On the trail of blood cancer

Researching epigenetic changes as a cause of leukaemia in old age: Dr Florian Perner.
Copyright: Karin Kaiser / MHH

MHH haematologist Dr Florian Perner has been awarded 2.2 million euros from the Emmy Noether Programme of the German Research Foundation (DFG) for his research into epigenetic changes in blood stem cells and their role in the development of blood cancer.

Leukocytes – colloquially known as white blood cells – protect us from pathogens and tumour cells. While their proliferation and renewal is normally strictly regulated, this process gets out of control in some people: the immature precursors of the leukocytes in the bone marrow multiply disproportionately at the expense of mature blood cells – and blood cancer develops. The risk of leukaemia and other forms of blood cancer increases with age, while the prognosis for those affected worsens and relapses and resistance to the drugs used increase. Treatments such as chemotherapy or stem cell transplants are also difficult because they are poorly tolerated by older people.

Genetic changes in haemotopoietic stem cells do not necessarily lead to the development of blood cancer in all people. Dr Florian Perner, a scientist at the Department of Haematology, Haemostaseology, Oncology and Stem Cell Transplantation at Hannover Medical School (MHH), is investigating why this is the case and how the biological processes work. He wants to find a way to specifically influence the malignant properties of blood cancer cells and thus find new and gentle treatment options.

The German Research Foundation (DFG) has accepted Dr Perner into its renowned Emmy Noether Programme and will fund him with around 2.2 million euros over six years from 1 March 2024. “We congratulate Dr Perner on this prestigious research funding, which distinguishes him as an excellent physician and scientist and significantly enriches the MHH’s research profile in oncology,” says MHH President Professor Dr Michael Manns.

Cell clones in the blood increase with age

Molecular genetic studies have shown that mutations in haematopoietic stem cells occur at an early stage. In the course of life, the genetic composition of the cells changes and different cell clusters or cell clones are formed. Scientists call this process “clonal evolution”. “As the haematopoietic system ages, these clones spread and ultimately lead to the development of disease,” explains Dr Perner. Epigenetics also plays an important role here. It describes processes within the cell that influence the activity of genes. Among other things, cells react to environmental influences. Epigenetic mechanisms do not change the genes themselves, but their activity. They control the characteristics of a cell, which genes are switched on or off and therefore also have an influence on whether and when a disease breaks out or not.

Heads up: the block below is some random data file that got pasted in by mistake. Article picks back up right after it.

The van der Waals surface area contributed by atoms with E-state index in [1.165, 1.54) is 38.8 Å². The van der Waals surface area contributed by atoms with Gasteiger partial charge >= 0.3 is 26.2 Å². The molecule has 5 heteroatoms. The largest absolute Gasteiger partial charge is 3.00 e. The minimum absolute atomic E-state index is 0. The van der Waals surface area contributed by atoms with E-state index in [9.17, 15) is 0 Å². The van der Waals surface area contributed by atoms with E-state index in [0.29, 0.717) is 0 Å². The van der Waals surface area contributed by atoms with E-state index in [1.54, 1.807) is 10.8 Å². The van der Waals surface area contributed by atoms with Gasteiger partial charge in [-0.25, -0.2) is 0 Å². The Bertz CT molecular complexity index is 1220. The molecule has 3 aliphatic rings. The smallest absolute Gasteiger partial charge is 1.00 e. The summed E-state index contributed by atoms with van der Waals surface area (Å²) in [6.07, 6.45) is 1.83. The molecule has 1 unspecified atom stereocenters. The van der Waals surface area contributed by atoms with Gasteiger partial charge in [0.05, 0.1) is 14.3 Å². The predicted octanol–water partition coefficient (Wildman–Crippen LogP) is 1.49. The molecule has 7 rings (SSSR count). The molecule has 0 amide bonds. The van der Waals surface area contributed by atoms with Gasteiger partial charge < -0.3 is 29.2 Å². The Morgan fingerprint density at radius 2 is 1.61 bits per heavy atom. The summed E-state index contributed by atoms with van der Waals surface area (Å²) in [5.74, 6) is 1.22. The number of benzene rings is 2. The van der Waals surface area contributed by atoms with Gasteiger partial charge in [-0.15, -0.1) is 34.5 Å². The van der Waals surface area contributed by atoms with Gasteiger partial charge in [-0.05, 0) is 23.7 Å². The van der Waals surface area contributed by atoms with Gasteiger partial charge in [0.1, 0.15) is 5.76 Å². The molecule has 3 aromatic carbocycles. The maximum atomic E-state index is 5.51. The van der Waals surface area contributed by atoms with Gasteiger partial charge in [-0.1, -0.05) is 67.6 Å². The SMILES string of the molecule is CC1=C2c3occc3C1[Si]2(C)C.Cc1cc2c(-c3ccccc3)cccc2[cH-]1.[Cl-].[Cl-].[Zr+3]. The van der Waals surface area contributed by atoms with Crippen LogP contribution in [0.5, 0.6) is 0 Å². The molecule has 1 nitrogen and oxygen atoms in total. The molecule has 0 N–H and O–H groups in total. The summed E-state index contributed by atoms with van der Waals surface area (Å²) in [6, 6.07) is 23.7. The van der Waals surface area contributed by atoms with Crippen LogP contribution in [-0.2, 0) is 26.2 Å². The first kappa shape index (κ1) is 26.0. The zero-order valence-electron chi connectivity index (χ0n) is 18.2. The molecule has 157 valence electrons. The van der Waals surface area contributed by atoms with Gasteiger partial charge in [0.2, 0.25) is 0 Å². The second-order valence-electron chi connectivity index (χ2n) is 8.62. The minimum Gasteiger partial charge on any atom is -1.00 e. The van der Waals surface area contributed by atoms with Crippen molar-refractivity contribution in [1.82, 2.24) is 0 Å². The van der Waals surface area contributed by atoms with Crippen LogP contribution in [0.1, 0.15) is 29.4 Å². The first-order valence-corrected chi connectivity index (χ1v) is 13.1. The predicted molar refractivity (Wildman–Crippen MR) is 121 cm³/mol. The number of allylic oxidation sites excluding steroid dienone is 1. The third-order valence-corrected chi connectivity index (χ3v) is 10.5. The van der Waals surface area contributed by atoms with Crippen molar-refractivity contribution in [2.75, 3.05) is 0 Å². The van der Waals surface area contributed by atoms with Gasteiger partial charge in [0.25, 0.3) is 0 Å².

Packaging of the genetic material changed

With his “Translational Epigenetics” research group, Dr Perner wants to get to the bottom of the biological processes and find out how stem cells transform into cancer cells. “Epigenetic changes initially give some stem cell clones a growth advantage,” says the haematologist. “However, further processes are necessary for the haematopoietic stem and progenitor cells to develop into a blood cancer precursor and ultimately into leukaemia.” The scientist is looking at the remodelling of the chromatin structure, the “packaging” of the DNA. It determines how accessible or inaccessible genes are for the cell’s reading machinery, i.e. whether the genetic information they contain can be translated into protein structures or not. Epigenetic processes can change the structure of the chromatin packaging. This chromatin modification can then ensure that the wrong genes are activated in a cell and the cell transforms into a malignant cancer cell.

New substances to prevent transformation into cancer cells

His research group is investigating these epigenetic mechanisms in acute myeloid leukaemia (AML) and leukaemia precursors. “If we understand the biological processes precisely, we will also know where we can specifically intervene in the chromatin modifications in order to eliminate the fitness advantage of the mutated cells,” hopes Dr Perner. He is trying to do this with novel active substances that have already been successfully tested in clinical trials for the treatment of leukaemia. “These substances only act on very specific areas of the cancer cells, are also well tolerated by old people and are very promising for the treatment of acute leukaemia,” says the scientist. In his project, he now wants to investigate whether the active substances can impair the growth advantage of cell clones in advance and prevent their transformation into aggressive cancer cells. However, a targeted therapy to influence age-related clonal evolution in the blood could not only reduce the risk of blood cancer. “The development of such cell clones in the haematopoietic system also increases the risk of other problems that increase with age, such as cardiovascular diseases, especially heart attacks and strokes, and is a factor that should be taken just as seriously as high blood pressure, diabetes or obesity.”


For further information, please contact Dr Florian Perner, perner.florian@mh-hannover.de.


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Stefan Zorn Stabsstelle Kommunikation
Medizinische Hochschule Hannover

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